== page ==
4th Ichibei Izumiya
Unknown-1823. The fourth Ichibei Izumiya of Kansen-do, which is one of the leading publishing houses of Edo. Ichibei Izumiya (abbreviated name “Izumiichi”) started as a publisher that handled books related to Buddhism at the end of the 17th century. From the time Izumiya IV took over as the head of the family, it is believed that the business thrived as a wholesaler of Edo books, publishing and selling recreational books for the common people, including ukiyo-e and kusazoshi picture books. The name Ichibei Izumiya was passed down to the eighth generation over nearly 200 years. After Meiji the name changed to Ichibei Yamanaka, and the company published and sold textbooks and dictionaries.
- Association with Minato City
The publisher of Shiba bestowed favors on Toyokuni Utagawa
Ichibei’s shop was near Shiba Shiinmei Jingu Shrine (now Shiba Daijingu Shrine) in the present Shiba Daimon 1-chome, Minato City. The area of Shiba had a concentration of many Edo book wholesalers next to Kanda and Nihonbashi. It was near the center of Edo, and because of its geographical location near the Tokaido highway, it was Edo’s leading amusement center with rows of theaters, variety show venues, and eateries. It was the perfect place for producing and selling colored ukiyo-e and kusazoshi picture books as entertainment and Edo souvenirs.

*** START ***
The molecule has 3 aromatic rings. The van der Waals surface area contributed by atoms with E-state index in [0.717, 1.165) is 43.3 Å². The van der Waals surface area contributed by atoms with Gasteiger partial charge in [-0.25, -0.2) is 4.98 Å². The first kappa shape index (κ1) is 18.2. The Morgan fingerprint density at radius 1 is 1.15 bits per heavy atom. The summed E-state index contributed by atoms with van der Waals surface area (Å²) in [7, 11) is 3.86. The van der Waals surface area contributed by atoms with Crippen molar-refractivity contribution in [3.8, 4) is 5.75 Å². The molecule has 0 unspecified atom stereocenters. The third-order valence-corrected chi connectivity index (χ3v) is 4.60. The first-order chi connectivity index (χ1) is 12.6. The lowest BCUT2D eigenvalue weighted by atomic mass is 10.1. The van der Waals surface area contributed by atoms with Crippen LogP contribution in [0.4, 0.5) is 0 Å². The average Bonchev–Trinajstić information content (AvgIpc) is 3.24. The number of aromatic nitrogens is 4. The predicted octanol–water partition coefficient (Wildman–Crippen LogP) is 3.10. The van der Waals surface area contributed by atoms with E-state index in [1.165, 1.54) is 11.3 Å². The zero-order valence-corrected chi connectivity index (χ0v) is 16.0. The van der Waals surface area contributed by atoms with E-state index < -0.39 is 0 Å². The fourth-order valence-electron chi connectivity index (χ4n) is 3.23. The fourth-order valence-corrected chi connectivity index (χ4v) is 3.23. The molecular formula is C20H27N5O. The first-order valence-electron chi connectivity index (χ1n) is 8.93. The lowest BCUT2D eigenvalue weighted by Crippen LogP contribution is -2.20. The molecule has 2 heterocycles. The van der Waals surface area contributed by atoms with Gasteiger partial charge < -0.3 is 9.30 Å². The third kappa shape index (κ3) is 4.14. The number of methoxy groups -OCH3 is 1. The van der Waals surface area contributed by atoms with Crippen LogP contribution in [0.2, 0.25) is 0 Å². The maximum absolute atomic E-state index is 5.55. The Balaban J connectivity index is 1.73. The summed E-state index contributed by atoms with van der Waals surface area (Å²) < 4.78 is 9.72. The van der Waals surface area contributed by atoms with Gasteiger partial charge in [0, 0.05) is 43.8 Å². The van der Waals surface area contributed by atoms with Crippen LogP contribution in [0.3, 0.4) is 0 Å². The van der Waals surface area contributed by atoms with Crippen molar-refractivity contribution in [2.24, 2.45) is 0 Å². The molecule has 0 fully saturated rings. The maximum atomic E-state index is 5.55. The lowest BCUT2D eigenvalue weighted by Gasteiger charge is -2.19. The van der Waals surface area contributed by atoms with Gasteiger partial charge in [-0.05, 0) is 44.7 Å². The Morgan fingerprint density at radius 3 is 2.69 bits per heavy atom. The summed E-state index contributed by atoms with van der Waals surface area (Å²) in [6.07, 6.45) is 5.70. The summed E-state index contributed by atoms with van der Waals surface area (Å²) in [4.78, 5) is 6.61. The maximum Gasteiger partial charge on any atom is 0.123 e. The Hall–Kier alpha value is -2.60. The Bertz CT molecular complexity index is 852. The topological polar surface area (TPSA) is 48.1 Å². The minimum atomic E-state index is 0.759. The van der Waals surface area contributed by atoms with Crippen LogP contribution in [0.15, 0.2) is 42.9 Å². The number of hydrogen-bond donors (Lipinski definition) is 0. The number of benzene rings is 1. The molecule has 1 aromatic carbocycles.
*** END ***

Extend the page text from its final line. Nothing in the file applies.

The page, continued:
Ichibei Izumiya IV flourished from 1789 to 1801. He gained his ability as a wholesaler of Edo books by publishing kusazoshi picture books, colored ukiyo-e, and splendidly colored picture books by popular writers and ukiyo-e artists. On New Year’s day in 1794, he employed an up-and-coming ukiyo-e artist, Toyokuni Utagawa (original Toyokuni Utagwa: Born in Mishima-cho, Shiba Jinmei) and published a series called “Yakusha Butai no Sugata-e” (Portraits of Actors on Stage). The series became a hit and continued to be published until 1796. It was Toyokuni’s debut, which enabled him to gain an impregnable position as a popular artist, and he worked actively until his last days. Moreover, Toyokuni I turned out major ukiyo-e artists of the next generation, including Kunisada (Toyokuni III) and Kuniyoshi. The tomb of Ichibei is in Kagaku-in Temple in Shiba Koen (closed to the public).
Heisei 18-nendo Tokubetsu-ten UKIYO-E Meisho to Hangen (2006 Special Exhibition UKIYO-E Notable Sites and Publishing Houses) Minato City Local History Museum
Shiba Daijingu Shrine (1-12-7 Shiba Daimon)